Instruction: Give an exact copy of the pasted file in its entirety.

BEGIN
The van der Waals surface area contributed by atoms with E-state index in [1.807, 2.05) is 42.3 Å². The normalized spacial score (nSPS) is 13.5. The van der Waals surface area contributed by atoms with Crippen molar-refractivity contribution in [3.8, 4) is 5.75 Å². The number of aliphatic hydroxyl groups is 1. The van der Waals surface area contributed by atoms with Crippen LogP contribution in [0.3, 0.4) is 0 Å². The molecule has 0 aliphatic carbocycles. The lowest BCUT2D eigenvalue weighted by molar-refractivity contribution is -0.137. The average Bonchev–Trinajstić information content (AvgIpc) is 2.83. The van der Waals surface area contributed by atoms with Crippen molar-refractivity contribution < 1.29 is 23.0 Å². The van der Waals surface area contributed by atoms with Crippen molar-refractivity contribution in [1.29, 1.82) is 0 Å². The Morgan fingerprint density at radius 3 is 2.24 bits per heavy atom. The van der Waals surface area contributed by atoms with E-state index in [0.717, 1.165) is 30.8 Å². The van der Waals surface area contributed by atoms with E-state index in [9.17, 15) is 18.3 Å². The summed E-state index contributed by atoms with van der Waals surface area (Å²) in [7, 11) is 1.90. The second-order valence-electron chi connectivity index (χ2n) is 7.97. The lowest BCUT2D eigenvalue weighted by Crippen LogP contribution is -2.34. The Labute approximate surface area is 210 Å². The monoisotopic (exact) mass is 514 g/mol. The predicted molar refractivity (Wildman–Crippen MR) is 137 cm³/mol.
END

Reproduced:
The van der Waals surface area contributed by atoms with E-state index in [1.807, 2.05) is 42.3 Å². The normalized spacial score (nSPS) is 13.5. The van der Waals surface area contributed by atoms with Crippen molar-refractivity contribution in [3.8, 4) is 5.75 Å². The number of aliphatic hydroxyl groups is 1. The van der Waals surface area contributed by atoms with Crippen LogP contribution in [0.3, 0.4) is 0 Å². The molecule has 0 aliphatic carbocycles. The lowest BCUT2D eigenvalue weighted by molar-refractivity contribution is -0.137. The average Bonchev–Trinajstić information content (AvgIpc) is 2.83. The van der Waals surface area contributed by atoms with Crippen molar-refractivity contribution < 1.29 is 23.0 Å². The van der Waals surface area contributed by atoms with Crippen molar-refractivity contribution in [1.29, 1.82) is 0 Å². The Morgan fingerprint density at radius 3 is 2.24 bits per heavy atom. The van der Waals surface area contributed by atoms with E-state index in [0.717, 1.165) is 30.8 Å². The van der Waals surface area contributed by atoms with E-state index in [9.17, 15) is 18.3 Å². The summed E-state index contributed by atoms with van der Waals surface area (Å²) in [7, 11) is 1.90. The second-order valence-electron chi connectivity index (χ2n) is 7.97. The lowest BCUT2D eigenvalue weighted by Crippen LogP contribution is -2.34. The Labute approximate surface area is 210 Å². The monoisotopic (exact) mass is 514 g/mol. The predicted molar refractivity (Wildman–Crippen MR) is 137 cm³/mol.